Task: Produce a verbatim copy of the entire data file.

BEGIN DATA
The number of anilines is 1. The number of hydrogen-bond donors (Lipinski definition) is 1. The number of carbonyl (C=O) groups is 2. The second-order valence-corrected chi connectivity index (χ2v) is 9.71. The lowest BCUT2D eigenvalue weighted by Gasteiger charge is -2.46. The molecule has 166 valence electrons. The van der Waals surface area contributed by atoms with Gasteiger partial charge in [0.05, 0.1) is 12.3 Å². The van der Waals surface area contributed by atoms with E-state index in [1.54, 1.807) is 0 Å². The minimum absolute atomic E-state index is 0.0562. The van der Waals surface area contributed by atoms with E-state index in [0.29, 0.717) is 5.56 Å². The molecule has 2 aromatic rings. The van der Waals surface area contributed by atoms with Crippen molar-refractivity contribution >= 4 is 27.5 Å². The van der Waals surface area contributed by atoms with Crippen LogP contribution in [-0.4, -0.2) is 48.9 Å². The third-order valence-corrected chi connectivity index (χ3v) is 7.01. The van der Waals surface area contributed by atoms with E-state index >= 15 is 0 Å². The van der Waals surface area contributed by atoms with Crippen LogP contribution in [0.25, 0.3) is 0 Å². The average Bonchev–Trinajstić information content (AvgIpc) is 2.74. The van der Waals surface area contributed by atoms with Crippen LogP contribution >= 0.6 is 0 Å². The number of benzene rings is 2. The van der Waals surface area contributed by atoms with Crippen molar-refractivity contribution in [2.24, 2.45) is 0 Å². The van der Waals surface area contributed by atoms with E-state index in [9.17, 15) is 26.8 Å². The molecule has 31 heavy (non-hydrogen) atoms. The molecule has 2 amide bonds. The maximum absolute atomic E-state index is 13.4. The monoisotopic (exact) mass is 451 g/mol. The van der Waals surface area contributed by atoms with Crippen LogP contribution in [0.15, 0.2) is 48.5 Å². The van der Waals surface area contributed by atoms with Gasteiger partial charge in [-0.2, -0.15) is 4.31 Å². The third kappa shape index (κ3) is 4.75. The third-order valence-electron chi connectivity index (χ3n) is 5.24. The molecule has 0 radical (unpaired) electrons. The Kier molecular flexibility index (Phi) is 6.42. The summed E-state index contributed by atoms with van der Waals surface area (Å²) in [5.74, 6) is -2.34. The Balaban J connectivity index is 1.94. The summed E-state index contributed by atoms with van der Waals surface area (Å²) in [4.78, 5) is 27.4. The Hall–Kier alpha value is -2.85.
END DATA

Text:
The number of anilines is 1. The number of hydrogen-bond donors (Lipinski definition) is 1. The number of carbonyl (C=O) groups is 2. The second-order valence-corrected chi connectivity index (χ2v) is 9.71. The lowest BCUT2D eigenvalue weighted by Gasteiger charge is -2.46. The molecule has 166 valence electrons. The van der Waals surface area contributed by atoms with Gasteiger partial charge in [0.05, 0.1) is 12.3 Å². The van der Waals surface area contributed by atoms with E-state index in [1.54, 1.807) is 0 Å². The minimum absolute atomic E-state index is 0.0562. The van der Waals surface area contributed by atoms with E-state index in [0.29, 0.717) is 5.56 Å². The molecule has 2 aromatic rings. The van der Waals surface area contributed by atoms with Crippen molar-refractivity contribution >= 4 is 27.5 Å². The van der Waals surface area contributed by atoms with Crippen LogP contribution in [-0.4, -0.2) is 48.9 Å². The third-order valence-corrected chi connectivity index (χ3v) is 7.01. The van der Waals surface area contributed by atoms with E-state index >= 15 is 0 Å². The van der Waals surface area contributed by atoms with Crippen LogP contribution in [0.25, 0.3) is 0 Å². The average Bonchev–Trinajstić information content (AvgIpc) is 2.74. The van der Waals surface area contributed by atoms with Crippen LogP contribution >= 0.6 is 0 Å². The number of benzene rings is 2. The van der Waals surface area contributed by atoms with Crippen molar-refractivity contribution in [2.24, 2.45) is 0 Å². The van der Waals surface area contributed by atoms with E-state index in [9.17, 15) is 26.8 Å². The molecule has 31 heavy (non-hydrogen) atoms. The molecule has 2 amide bonds. The maximum absolute atomic E-state index is 13.4. The monoisotopic (exact) mass is 451 g/mol. The van der Waals surface area contributed by atoms with Crippen LogP contribution in [0.15, 0.2) is 48.5 Å². The van der Waals surface area contributed by atoms with Gasteiger partial charge in [-0.2, -0.15) is 4.31 Å². The third kappa shape index (κ3) is 4.75. The third-order valence-electron chi connectivity index (χ3n) is 5.24. The molecule has 0 radical (unpaired) electrons. The Kier molecular flexibility index (Phi) is 6.42. The summed E-state index contributed by atoms with van der Waals surface area (Å²) in [5.74, 6) is -2.34. The Balaban J connectivity index is 1.94. The summed E-state index contributed by atoms with van der Waals surface area (Å²) in [4.78, 5) is 27.4. The Hall–Kier alpha value is -2.85.